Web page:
As In Heaven Review
On the brink of a bright future, one teenage girl’s aspirations are upended when her mother goes through a traumatic labor. Accentuated with dashes of apocalyptic, dreamlike imagery in a late 19th-century setting, As in Heaven is a potent period piece whose rage echoes into modern times.
Tea Lindeburg’s bleak glimpse into the life of a promising young woman telegraphs doom from it’s opening shots. Red clouds loom on the horizon hiding the vast open fields that Lise (Flora Ofelia Hofmann Lindahl) was so happily walking through moments before. Blood rains down from the sky, leaving her dazed and her joy now muted. It’s just a dream, but it feels more like a premonition and one that haunts Lise over the course of the film.
With her mother expecting to give birth at any moment, and her frequently absent father unimpressed with Lise’s plans of leaving their established life on the farm for school, every bit of hope that Lise has is mired in conflict. Why should a woman leave home and get an education? What is the point? These sentiments from her father are only exacerbated by the very real fear that Lise’s mother may not make it through this pregnancy.
The first half of As In Heaven sets the groundwork for a much tougher conversation around the roles women are expected to play in life. Though set in the nineteenth century, Lindeburg’s screenplay easily translates to a modern setting in many ways, especially with the rickety support systems given to women and how one minor hiccup can have devastating consequences on your entire life. Lindeburg lets these ideas come up naturally and passively in conversation until they become difficult to ignore. Eventually, you can’t just say you’re hesitant about something…those fleeting thoughts turn into steadfast convictions.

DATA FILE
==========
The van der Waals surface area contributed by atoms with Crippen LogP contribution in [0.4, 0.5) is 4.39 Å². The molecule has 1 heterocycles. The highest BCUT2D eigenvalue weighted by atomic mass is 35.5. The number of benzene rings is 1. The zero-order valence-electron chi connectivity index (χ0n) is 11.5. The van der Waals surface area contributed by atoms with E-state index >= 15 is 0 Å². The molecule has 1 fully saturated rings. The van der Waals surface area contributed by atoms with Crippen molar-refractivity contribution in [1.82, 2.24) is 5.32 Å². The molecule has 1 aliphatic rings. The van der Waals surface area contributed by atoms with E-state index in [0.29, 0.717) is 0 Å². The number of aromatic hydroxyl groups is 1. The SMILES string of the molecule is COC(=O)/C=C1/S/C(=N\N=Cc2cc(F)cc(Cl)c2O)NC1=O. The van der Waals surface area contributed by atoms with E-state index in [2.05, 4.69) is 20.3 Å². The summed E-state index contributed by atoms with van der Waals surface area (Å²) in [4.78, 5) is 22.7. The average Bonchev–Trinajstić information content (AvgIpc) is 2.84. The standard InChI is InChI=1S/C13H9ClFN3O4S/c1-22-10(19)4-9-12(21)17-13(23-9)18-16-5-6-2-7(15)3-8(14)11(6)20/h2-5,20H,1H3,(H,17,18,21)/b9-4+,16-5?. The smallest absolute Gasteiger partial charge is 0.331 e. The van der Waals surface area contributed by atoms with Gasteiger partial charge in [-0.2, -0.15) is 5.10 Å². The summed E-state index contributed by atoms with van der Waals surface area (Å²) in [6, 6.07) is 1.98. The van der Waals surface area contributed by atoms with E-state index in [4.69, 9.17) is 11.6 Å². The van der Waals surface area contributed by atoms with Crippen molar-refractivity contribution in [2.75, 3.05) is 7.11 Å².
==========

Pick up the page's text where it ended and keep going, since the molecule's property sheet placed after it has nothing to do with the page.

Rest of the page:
There’s a lot of rage seething underneath As in Heaven, manifesting mostly in the devastating sound design, cinematography, and editing. The shriek of a woman’s pain continuing into later scenes – distant from the source – as if it’s echoing through time itself. There’s a tremendous power to the fact that Lise’s psyche is pried at by her mother’s anguish. Then where should Lise turn her anger and pain? Perhaps to the source of the dreams she has that now truly do feel like premonitions.
The conversation that As In Heaven confronts in a more literal manner, but to a much lesser extent, is the role of religion in medicine and healing. The conflict between science and faith that many period films of this era tend to zero in on, Lindeburg uses them as strengthening her arguments about the importance of moving forward to survive. People have agency and the ability to better their predicament, but when someone is in pain and the conversation devolves into “God will provide” when an alternative is there, progress falters. Again, it’s ammo for Lindeburg’s screenplay to douse itself in fury. That shriek continues to burst through the film.
By the end, As In Heaven leaves a devastation that lingers through its credits. Seeing all the hope of the film suddenly put into jeopardy isn’t an easy watch, and frequently characters utter the kind of period-accurate nonsense that only angers in modern day. Having those feelings doesn’t change the fact that there is a relevancy in the film that resonates even to this day. Everything can still go sideways at the drop of a hat and it’s much easier to fall into traditional roles than it is to break through the mould. That’s the grim reality that Lindeburg captures through a period piece but makes it applicable to today.
The 46th edition of the Toronto International Film Festival, taking place September 9–18, is tailored to fit the moment, with physical screenings and drive-ins, digital screenings, virtual red carpets, press conferences, and industry talks. Find all our coverage here.